Fun and games.
Went to ER last week due to Rachel having a Pilonidal cyst (check out pilonidal.org for gory details) - nothing like being asked "Does this look infected to you?" OUTside of work. So that's all better, having had it drained. (Gooey!)
(Aside to Rev. Wallick - now a higher risk of Crohn's, acc to the ER phys. asst - interesting)
Monday there was a bat in the house. Always fun to toddle over to the neighbors (hi Matt!) and say, "Um, yeah, have you got a fish net?" at 11pm.
The most FASCINATING thing to happen to me was an experience with a patient who ate a crown. (actually an onlay, but we won't get into that)
This is a fascinating lady who is a hoot at cocktail parties, I'm sure, but, by her own admission a "pain as a patient." (I did NOT say it; she did....) Anyway, upon trying this crown in, I put cement on it, seated it, had her bite and said, "Stay biting for a few minutes." For SOME odd reason, perhaps it was the nitrous, she elected to OPEN a few seconds later. As she moved her tongue around, and I looked on in horror, I saw the crown (onlay! less retention..duh...) dislodge and float around her pharynx area for a few fateful seconds.
Springing into action, I whipped off the nitrous, pulled her head to the side and encouraged her to cough. "Turn! cough! couch couch! Go aaaugghhkk!" (the latter word is MUCH better when I tell the story in person, as people say, "oh, how was that again?" in a facile attempt to make me go aaaugghhkk again)
She did not aaaugghhkk. She went, "glug...gurrr...ack....GULP!"
Down it went, as I futilely attempted to fish it out with a cotton pliers (dental tweezers to you lay people).
"Oh," she remarked, "a piece of something went down my esophagus!"
Oh, not just a piece, but THE something. After making sure she was breathing ok, I walked out of the room so as to avoid the temptation to either grab her by the throat or bash my own head against the wall in frustration. Certainly I could have been more watchful that she didn't open and sure, I could have had a 2x2 gauze there to catch it if it fell. (although, YOU try to leave gauze adjacent to #2 AND have the patient close and then you'll really see gagging!) Nevertheless, I thought, "Oh dear Lord, I SAID to BITE!"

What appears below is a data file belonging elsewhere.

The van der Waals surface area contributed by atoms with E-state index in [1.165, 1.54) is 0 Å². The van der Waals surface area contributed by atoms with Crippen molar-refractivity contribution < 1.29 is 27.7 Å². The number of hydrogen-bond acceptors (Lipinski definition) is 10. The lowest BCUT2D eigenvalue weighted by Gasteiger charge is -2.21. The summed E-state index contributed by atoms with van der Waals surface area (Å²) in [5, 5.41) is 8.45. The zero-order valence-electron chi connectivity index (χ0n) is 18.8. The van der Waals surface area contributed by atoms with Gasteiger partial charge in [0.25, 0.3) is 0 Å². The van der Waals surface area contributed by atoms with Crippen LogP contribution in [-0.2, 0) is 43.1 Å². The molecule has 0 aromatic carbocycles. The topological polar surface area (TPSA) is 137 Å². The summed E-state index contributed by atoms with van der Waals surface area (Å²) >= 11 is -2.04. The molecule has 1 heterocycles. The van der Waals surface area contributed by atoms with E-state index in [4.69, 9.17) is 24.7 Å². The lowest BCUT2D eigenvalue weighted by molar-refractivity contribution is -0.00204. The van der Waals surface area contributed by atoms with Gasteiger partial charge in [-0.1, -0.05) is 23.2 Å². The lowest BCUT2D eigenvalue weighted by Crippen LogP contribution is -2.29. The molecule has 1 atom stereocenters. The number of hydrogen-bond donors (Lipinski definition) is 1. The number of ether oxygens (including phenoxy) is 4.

After returning, I encouraged her to eat plenty of fiber, Metamucil, what have you. We'll get her back in 2 weeks after the lab makes a new restoration. "In the meantime," I said, "you will be pooping out gold. We should all be so lucky."
"What if I get it back?" she asked. Er. You mean....retrieve it....er, AFTER? "Sure!" Well...um....
Actually, I DID recement a lost aka swallowed crown back in school....just ran it through the autoclave, tho I learned that when a patient hands you ANYthing you want to probably have a glove on.
Well, on Monday, she called and reported that after dining sumptuously on Mexican food all weekend, she RECOVERED the restoration. All I could think of was Trent Reznor of Nine Inch Nails singing that one line, "I wear my crown of s---/ upon my liar's chair/ full of broken thoughts/ I cannot repair." (of course, the Johnny Cash version is not only a more powerful song, but he manages to clean it up, "I wear my crown of thorns.")
So, after some sterilization, we cemented the bugger right back into place. Only took 2 hours this time. I was careful.